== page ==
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CHAPTER V THE ORIENTAL REGION

(plate V., p. 152) Section I.—Boundaries Of The Oriental Region

The Oriental is the smallest of the six Regions into which the Earth has been divided for the study of zoological distribution. On the west it includes the great peninsula of India and its attendant island of Ceylon. Its boundary on this side is probably the Suliman range of hills, though the fauna of Western Sind and the Punjab, which lie between that range and the Indus, is intermediate in character between those of the Oriental and Palsearctic Regions. Beyond this range the boundary runs eastwards along the slopes of the Himalayas, at an elevation of from 9000 to 10,000 feet above the sea-level. Above this height Palsearctic forms are chiefly met with, below it Oriental forms mostly prevail. Eastwards of Sikkim the boundary between the Palsearctic and Oriental Regions cannot be laid down with certainty, owing to our little acquaintance with the eastern part of Tibet and the adjacent portion of China. What knowledge we have of the fauna of this Region is due almost entirely to the celebrated French missionary, Pere David, who made considerable researches in Moupin, a small mountainous territory, situated at the extreme western edge of the Tibetan plateau. Pere. David's collections have been mostly described by M. Milne-Edwards (1). An examination of the list of the mammals obtained by him in this district shows that the fauna has a character intermediate between those of the Oriental and Palsearctic Regions, besides containing a considerable proportion of peculiar forms. As, however, most of the Oriental genera extend even further north into the Chinese province of Kansu, and some even cross into Japan, countries which are otherwise well within the Palsearctic Region, it will be most convenient to draw the boundary of the Oriental Region to the south of Moupin. Beyond this point again our knowledge of the distribution of the mammals is very scanty, and though the northern part of China appears to be distinctly Palsearctic, and the southern Oriental in its affinity, there is, so far as we know, a considerable admixture of forms all over this part of Asia. Probably the most convenient boundary will be found to be that adopted by Wallace—the northern edge of the basin of the Yang-tze-Kiang. This is, no doubt, to a great extent an artificial boundary, but such a fault is unavoidable in the present instance, as there is here no natural frontier to separate the two regions. In addition to the south-eastern part of Asia, the Oriental Region includes within its boundaries all the large and important islands lying between that continent and the Australian Region. The principal of these are the Chinese islands of Formosa and Hainan, the large group of the Philippines, together with Sumatra, Java, Borneo, and the adjacent islands up to Wallace's Line. With the exception of Celebes, all these islands are truly continental in character—that is to say, are separated from the mainland by seas of less than 100 fathoms of depth. But Celebes is in some respects anomalous, and will be considered in greater detail below.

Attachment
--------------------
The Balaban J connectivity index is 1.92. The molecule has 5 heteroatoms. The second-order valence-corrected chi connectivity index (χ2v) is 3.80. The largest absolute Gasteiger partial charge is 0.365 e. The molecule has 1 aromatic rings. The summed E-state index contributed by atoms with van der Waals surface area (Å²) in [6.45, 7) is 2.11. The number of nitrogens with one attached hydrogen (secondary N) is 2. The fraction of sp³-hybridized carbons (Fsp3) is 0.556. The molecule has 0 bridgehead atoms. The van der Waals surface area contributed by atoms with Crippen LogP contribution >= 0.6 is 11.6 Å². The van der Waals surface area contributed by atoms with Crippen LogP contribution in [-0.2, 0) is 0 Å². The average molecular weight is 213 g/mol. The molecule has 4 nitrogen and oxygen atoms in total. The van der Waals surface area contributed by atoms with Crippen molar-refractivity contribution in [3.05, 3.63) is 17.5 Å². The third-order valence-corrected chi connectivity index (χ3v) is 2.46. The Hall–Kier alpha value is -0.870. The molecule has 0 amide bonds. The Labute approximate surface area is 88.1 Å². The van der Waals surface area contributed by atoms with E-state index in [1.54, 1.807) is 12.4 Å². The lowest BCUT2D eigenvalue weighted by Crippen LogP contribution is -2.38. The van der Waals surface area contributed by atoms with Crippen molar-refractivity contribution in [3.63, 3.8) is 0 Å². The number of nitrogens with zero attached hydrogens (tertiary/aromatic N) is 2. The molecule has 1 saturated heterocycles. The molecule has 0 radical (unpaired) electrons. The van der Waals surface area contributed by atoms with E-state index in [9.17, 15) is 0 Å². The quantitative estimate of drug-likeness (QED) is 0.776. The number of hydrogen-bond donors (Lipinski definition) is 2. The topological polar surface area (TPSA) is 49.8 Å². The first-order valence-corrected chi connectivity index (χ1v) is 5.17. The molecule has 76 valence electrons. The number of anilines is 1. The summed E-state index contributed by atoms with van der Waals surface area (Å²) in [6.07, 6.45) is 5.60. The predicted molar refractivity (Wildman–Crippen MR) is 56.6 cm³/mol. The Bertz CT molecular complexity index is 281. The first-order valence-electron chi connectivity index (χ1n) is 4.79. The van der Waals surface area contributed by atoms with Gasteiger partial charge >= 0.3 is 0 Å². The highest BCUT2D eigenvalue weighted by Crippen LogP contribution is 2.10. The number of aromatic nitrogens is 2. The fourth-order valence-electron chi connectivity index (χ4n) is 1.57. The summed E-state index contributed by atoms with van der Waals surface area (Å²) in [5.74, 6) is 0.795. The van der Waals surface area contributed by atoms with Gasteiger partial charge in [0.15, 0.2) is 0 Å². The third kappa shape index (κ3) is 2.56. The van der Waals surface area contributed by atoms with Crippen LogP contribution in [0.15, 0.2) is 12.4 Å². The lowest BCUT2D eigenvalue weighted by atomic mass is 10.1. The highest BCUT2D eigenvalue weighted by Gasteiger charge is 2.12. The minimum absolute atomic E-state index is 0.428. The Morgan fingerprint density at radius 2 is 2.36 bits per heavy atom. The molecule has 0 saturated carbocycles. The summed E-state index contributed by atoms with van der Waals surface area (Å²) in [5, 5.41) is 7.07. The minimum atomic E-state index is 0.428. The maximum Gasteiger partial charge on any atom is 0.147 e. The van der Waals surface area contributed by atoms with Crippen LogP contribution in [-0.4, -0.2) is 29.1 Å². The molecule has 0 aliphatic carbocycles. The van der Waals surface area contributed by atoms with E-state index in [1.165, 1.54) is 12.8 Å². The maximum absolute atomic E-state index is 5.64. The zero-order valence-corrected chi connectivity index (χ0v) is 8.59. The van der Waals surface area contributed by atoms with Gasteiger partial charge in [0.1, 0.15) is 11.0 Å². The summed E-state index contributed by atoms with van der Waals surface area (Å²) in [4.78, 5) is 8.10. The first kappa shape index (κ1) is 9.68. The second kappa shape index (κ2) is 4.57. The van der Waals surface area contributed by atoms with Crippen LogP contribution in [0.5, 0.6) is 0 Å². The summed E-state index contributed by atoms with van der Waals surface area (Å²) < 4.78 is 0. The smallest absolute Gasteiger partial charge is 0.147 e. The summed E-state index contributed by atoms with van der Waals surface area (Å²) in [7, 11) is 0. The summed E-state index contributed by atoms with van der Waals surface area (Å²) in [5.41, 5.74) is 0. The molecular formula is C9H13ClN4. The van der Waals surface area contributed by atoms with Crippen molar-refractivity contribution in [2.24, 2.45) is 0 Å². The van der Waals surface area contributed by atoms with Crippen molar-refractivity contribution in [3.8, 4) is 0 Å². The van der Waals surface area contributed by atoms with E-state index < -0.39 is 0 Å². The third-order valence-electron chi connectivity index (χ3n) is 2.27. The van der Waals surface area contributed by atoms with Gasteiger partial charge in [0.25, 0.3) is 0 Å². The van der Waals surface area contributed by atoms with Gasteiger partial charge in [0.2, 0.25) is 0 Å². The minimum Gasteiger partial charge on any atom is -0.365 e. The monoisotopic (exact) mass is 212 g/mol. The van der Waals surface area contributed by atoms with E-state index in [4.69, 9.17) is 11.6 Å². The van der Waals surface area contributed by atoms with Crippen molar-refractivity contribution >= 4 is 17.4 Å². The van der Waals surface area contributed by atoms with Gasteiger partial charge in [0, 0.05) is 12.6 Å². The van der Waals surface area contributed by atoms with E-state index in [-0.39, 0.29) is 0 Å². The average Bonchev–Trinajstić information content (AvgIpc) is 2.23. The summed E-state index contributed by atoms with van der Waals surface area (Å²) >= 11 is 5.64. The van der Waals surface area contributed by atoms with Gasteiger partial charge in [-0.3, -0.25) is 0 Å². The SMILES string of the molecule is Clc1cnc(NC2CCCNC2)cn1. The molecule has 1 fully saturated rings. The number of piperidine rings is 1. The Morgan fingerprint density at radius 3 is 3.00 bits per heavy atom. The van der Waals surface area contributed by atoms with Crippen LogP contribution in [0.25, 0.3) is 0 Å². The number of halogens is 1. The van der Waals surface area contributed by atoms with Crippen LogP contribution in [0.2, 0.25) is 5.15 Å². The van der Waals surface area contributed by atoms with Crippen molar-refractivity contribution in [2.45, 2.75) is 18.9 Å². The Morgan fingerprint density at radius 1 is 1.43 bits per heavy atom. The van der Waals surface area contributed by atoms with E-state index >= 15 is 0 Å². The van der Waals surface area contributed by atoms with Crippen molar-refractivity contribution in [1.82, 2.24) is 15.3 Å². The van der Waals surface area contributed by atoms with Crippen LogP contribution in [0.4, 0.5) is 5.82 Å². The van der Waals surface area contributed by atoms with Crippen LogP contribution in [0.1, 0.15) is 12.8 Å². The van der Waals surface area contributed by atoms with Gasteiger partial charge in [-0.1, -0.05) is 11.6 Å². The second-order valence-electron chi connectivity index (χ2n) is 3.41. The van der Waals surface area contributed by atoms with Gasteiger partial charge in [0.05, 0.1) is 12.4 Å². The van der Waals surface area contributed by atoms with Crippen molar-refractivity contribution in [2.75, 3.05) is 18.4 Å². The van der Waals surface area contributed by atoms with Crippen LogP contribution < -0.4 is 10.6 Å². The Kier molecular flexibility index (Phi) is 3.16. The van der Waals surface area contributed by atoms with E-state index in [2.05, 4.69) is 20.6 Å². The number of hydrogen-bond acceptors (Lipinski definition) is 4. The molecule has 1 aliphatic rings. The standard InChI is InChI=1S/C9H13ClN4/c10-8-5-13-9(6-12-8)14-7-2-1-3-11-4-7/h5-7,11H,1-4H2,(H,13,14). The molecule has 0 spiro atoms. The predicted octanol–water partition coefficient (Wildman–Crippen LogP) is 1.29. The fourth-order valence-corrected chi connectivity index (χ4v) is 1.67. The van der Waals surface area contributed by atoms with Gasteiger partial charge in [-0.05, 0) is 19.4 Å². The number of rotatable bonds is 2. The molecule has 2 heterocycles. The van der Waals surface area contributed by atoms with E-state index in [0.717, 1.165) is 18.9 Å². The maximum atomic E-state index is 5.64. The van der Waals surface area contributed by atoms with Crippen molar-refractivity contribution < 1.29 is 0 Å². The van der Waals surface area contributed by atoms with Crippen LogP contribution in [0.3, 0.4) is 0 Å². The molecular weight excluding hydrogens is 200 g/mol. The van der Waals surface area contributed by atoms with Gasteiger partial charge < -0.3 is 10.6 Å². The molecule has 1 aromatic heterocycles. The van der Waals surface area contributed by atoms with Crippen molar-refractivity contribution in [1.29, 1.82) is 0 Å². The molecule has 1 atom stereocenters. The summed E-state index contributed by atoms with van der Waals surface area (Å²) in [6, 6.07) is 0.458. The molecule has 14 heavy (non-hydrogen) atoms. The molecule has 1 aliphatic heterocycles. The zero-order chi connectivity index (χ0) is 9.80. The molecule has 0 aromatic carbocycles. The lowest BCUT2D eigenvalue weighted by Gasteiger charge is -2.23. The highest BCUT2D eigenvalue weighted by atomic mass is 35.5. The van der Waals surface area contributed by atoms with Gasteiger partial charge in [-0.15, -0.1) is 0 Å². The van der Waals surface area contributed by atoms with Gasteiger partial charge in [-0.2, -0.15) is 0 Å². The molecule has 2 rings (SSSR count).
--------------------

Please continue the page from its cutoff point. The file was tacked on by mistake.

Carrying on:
The boundary between the Australian and the Oriental Regions called Wallace's Line, as having been first pointed out by that distinguished naturalist, runs between the two small islands of Bali and Lombok. Bali is connected by shallow water, and also by its zoological relationships, with Java; while Lombok agrees in character with Timor and the other Australian islands further east. From Bali the boundary of the Oriental Region runs in a north-eastward direction, between Celebes on the one side and the Sula islands and Gilolo on the other.

Section II.—General View Of The Mammal-fauna Of The Oriental Region

The Oriental Region lies almost wholly within the tropics. The greater part of the country within its borders enjoys a bountiful rainfall, and is covered with luxuriant forests; the only portion which is less favoured being the north-western part of India and the strip of country along the northern shores of the Persian Gulf. In these districts there is very little rain, and desert conditions and a desert Fauna, somewhat resembling those of the African Sahara, prevail.

The Fauna of the Oriental Region presents, on the whole, a striking contrast to that of the Australian Region. The characteristic features of the latter are doubtless due to the long isolation to which it has obviously been subjected, whereas the Oriental Region as regards its characteristic forms is more nearly allied to the neighbouring Palsearctic Region, from which probably most of its inhabitants have been derived.

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